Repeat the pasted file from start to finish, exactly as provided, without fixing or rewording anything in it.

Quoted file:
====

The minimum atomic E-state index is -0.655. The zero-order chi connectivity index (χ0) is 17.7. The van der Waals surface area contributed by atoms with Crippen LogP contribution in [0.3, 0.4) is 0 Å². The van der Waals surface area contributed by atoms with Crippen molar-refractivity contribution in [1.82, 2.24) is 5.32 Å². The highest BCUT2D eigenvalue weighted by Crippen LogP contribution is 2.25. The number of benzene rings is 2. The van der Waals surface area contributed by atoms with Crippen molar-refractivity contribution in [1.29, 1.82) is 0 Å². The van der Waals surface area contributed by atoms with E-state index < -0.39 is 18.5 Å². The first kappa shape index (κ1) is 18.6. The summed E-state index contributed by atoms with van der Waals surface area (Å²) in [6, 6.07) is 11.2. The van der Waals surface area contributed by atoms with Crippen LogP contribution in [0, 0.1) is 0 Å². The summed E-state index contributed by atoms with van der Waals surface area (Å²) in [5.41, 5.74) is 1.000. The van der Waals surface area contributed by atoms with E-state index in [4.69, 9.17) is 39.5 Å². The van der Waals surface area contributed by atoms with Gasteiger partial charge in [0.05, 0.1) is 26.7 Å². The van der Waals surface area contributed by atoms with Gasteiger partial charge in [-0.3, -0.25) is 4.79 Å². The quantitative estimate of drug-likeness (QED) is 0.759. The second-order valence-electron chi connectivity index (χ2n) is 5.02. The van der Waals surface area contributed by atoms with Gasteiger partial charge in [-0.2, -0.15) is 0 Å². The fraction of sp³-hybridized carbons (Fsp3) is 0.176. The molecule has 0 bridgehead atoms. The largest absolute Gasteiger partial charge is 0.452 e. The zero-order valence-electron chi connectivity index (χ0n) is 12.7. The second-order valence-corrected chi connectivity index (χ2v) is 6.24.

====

The minimum atomic E-state index is -0.655. The zero-order chi connectivity index (χ0) is 17.7. The van der Waals surface area contributed by atoms with Crippen LogP contribution in [0.3, 0.4) is 0 Å². The van der Waals surface area contributed by atoms with Crippen molar-refractivity contribution in [1.82, 2.24) is 5.32 Å². The highest BCUT2D eigenvalue weighted by Crippen LogP contribution is 2.25. The number of benzene rings is 2. The van der Waals surface area contributed by atoms with Crippen molar-refractivity contribution in [1.29, 1.82) is 0 Å². The van der Waals surface area contributed by atoms with E-state index < -0.39 is 18.5 Å². The first kappa shape index (κ1) is 18.6. The summed E-state index contributed by atoms with van der Waals surface area (Å²) in [6, 6.07) is 11.2. The van der Waals surface area contributed by atoms with Crippen LogP contribution in [0, 0.1) is 0 Å². The summed E-state index contributed by atoms with van der Waals surface area (Å²) in [5.41, 5.74) is 1.000. The van der Waals surface area contributed by atoms with E-state index in [4.69, 9.17) is 39.5 Å². The van der Waals surface area contributed by atoms with Gasteiger partial charge in [0.05, 0.1) is 26.7 Å². The van der Waals surface area contributed by atoms with Gasteiger partial charge in [-0.3, -0.25) is 4.79 Å². The quantitative estimate of drug-likeness (QED) is 0.759. The second-order valence-electron chi connectivity index (χ2n) is 5.02. The van der Waals surface area contributed by atoms with Gasteiger partial charge in [-0.2, -0.15) is 0 Å². The fraction of sp³-hybridized carbons (Fsp3) is 0.176. The molecule has 0 bridgehead atoms. The largest absolute Gasteiger partial charge is 0.452 e. The zero-order valence-electron chi connectivity index (χ0n) is 12.7. The second-order valence-corrected chi connectivity index (χ2v) is 6.24.